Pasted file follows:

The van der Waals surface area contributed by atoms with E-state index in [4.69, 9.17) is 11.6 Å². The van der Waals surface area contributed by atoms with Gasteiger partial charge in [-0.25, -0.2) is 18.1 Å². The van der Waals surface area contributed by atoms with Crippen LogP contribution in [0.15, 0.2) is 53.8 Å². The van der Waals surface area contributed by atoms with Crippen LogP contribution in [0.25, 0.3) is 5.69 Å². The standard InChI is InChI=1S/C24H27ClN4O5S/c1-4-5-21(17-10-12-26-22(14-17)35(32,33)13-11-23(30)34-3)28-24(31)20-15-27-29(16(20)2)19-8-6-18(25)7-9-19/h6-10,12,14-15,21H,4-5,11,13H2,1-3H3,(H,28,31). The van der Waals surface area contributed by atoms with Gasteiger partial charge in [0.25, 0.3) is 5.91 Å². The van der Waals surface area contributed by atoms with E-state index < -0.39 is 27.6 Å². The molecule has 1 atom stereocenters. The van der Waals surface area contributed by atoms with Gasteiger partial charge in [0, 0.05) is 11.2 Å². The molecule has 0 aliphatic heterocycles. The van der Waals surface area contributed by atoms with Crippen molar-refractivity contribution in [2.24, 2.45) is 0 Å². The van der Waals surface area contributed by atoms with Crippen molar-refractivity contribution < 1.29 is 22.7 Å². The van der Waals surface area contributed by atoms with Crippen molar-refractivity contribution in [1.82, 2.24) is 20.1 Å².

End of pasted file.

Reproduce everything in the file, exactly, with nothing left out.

The van der Waals surface area contributed by atoms with E-state index in [4.69, 9.17) is 11.6 Å². The van der Waals surface area contributed by atoms with Gasteiger partial charge in [-0.25, -0.2) is 18.1 Å². The van der Waals surface area contributed by atoms with Crippen LogP contribution in [0.15, 0.2) is 53.8 Å². The van der Waals surface area contributed by atoms with Crippen LogP contribution in [0.25, 0.3) is 5.69 Å². The standard InChI is InChI=1S/C24H27ClN4O5S/c1-4-5-21(17-10-12-26-22(14-17)35(32,33)13-11-23(30)34-3)28-24(31)20-15-27-29(16(20)2)19-8-6-18(25)7-9-19/h6-10,12,14-15,21H,4-5,11,13H2,1-3H3,(H,28,31). The van der Waals surface area contributed by atoms with Gasteiger partial charge in [0.25, 0.3) is 5.91 Å². The van der Waals surface area contributed by atoms with E-state index < -0.39 is 27.6 Å². The molecule has 1 atom stereocenters. The van der Waals surface area contributed by atoms with Gasteiger partial charge in [0, 0.05) is 11.2 Å². The molecule has 0 aliphatic heterocycles. The van der Waals surface area contributed by atoms with Crippen molar-refractivity contribution in [2.24, 2.45) is 0 Å². The van der Waals surface area contributed by atoms with Crippen molar-refractivity contribution < 1.29 is 22.7 Å². The van der Waals surface area contributed by atoms with Crippen molar-refractivity contribution in [1.82, 2.24) is 20.1 Å².